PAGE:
An American filmmaker has captured footage of the largest iceberg to ever break off Greenland.
The footage shows 7.4 cubic km of ice separating from Greenland's Illulissat glacier and the director James Balog compares the event to watching "Manhattan breaking apart in front of your eyes".
Mr Balog spent weeks in March 2007 waiting to capture the environmental event for his documentary Chasing Ice which will premiere in international cinemas later this week.
Anchoring 25 time-lapse cameras around the glacier, the phenomenal video shows 75 minutes of large chunks of ice splitting from the side of the mountain and then shooting up into the air.
"The cavern face was 300, sometimes 400 foot tall," Mr Balog commented during the film.
"Pieces of ice were shooting out from the ocean, 600 feet and then falling."
According to a study published in the journal Science, more than four trillion tonnes of ice from Greenland and Antarctica has melted in the past 20 years and has significantly pushed sea levels up.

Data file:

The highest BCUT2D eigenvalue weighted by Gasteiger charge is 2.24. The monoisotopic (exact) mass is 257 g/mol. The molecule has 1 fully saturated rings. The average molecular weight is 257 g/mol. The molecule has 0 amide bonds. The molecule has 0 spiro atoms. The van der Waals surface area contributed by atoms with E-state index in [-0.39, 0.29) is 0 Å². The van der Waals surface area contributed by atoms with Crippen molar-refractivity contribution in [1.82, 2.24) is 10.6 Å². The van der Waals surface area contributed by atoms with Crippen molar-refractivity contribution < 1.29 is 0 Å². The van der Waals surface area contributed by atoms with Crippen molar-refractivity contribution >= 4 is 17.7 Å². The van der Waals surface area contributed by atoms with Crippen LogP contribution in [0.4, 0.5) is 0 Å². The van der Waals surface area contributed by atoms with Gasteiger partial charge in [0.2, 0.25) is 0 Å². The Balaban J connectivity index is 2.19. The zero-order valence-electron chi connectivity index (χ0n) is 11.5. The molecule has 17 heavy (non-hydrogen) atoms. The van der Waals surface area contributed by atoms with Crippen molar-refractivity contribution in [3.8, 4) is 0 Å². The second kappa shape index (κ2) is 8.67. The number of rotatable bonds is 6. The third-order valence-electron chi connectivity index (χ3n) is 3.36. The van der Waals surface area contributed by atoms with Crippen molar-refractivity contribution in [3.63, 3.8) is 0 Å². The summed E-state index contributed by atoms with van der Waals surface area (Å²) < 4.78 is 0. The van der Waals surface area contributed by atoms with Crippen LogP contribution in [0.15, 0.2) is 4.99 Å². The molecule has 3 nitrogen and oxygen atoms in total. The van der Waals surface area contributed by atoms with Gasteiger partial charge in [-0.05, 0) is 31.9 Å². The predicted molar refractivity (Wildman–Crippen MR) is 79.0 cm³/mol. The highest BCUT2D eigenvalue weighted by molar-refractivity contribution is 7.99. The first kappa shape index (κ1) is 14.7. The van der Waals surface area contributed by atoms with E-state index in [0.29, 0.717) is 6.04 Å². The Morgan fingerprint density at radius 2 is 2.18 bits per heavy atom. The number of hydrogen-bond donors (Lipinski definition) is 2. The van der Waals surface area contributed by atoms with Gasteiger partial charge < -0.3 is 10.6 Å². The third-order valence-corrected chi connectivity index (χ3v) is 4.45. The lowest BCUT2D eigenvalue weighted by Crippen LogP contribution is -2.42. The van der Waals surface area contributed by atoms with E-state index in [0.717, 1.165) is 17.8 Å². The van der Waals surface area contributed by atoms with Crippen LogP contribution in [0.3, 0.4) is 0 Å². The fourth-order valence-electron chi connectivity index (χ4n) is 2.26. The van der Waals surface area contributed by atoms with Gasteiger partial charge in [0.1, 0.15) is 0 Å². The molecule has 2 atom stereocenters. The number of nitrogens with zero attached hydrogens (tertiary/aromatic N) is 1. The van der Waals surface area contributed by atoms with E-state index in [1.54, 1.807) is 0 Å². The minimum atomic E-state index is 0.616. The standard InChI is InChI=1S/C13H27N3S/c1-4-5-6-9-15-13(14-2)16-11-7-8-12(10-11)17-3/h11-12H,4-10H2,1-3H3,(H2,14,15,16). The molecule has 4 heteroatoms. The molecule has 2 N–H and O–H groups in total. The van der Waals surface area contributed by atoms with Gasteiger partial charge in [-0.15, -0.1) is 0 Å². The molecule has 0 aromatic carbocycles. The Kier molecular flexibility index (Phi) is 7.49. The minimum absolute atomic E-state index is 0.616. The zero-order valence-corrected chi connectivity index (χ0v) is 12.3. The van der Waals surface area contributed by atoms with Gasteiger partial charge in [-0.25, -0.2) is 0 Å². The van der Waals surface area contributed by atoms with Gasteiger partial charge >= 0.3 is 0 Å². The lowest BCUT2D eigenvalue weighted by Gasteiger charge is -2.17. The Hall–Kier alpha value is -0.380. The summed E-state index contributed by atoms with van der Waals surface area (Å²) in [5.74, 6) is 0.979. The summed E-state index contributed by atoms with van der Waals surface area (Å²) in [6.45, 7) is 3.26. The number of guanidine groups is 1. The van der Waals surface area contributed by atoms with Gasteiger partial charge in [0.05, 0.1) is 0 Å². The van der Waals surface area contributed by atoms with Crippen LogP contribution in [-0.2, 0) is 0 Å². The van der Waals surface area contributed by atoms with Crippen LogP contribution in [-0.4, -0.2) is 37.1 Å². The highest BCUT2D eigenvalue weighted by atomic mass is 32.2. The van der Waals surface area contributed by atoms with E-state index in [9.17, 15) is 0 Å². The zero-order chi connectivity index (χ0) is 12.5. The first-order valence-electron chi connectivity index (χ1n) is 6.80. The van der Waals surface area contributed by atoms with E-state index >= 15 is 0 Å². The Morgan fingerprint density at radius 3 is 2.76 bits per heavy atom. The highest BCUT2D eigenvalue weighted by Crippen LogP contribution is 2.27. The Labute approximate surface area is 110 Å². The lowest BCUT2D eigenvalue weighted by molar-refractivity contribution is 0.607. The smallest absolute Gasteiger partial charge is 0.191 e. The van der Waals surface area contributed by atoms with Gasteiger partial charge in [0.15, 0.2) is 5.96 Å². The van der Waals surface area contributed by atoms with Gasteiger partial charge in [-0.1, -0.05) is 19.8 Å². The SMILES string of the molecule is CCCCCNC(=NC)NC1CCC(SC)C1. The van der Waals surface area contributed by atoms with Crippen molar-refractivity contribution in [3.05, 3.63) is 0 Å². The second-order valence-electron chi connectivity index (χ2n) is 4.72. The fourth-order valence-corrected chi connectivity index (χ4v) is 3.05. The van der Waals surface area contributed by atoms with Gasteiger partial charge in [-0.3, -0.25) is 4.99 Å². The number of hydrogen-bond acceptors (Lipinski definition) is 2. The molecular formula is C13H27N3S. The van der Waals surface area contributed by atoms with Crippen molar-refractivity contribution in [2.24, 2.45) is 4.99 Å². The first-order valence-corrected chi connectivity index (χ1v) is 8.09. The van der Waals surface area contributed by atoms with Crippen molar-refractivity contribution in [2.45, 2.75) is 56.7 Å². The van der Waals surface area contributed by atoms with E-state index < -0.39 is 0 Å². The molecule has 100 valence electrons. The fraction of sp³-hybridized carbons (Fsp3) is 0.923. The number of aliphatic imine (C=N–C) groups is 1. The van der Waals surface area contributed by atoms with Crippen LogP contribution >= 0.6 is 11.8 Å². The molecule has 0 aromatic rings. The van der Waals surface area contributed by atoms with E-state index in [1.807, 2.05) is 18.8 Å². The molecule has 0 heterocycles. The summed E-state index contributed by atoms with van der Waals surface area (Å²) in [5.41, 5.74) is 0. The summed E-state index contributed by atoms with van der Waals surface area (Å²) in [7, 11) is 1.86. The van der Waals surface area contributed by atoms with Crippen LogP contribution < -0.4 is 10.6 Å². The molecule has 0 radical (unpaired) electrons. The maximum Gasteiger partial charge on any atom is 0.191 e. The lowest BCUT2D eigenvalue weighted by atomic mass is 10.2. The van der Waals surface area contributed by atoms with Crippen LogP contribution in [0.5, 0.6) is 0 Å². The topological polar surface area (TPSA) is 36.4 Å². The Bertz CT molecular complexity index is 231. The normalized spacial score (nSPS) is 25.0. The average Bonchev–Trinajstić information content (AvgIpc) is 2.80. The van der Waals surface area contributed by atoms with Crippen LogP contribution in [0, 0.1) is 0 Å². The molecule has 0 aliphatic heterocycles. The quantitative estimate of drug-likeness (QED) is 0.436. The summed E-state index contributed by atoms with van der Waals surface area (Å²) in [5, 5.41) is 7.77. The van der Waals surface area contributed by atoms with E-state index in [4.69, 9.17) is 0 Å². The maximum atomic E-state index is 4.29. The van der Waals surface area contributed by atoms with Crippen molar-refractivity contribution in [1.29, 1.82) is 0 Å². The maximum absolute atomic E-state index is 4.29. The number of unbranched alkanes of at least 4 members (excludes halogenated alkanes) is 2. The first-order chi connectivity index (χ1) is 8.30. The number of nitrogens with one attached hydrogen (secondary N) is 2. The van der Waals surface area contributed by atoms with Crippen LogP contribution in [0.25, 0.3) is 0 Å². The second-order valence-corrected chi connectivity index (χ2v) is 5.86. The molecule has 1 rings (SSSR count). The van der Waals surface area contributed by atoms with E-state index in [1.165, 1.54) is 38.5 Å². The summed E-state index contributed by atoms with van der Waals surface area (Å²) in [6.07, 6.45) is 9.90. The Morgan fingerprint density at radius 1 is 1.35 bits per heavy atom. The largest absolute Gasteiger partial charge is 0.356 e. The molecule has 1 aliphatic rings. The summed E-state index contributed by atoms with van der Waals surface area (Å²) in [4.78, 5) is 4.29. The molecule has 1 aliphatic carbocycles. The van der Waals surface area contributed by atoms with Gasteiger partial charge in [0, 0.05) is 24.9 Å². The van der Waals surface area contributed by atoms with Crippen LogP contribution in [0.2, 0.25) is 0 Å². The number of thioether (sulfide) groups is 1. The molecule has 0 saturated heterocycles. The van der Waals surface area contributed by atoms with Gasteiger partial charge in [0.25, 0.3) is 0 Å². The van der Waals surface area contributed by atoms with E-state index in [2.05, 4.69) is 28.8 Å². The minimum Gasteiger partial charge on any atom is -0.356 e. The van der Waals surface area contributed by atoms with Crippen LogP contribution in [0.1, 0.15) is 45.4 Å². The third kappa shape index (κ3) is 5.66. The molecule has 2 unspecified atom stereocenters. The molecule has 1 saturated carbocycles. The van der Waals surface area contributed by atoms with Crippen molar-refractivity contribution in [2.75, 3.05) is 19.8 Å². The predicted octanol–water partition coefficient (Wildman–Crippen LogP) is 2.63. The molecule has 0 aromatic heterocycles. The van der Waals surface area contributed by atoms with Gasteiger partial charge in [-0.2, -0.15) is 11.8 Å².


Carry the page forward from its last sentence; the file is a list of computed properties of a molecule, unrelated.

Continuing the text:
Originally a climate change sceptic, Mr Balog became fascinated with icebergs after National Geographic sent him on an assignment to photograph the receding glaciers.
The photographer and filmmaker spent the past seven years chasing icebergs in Iceland, Greenland, Alaska and Canada.
Chasing Ice won the award for best documentary at the Sundance Film Festival and now has been shortlisted for an Academy Award.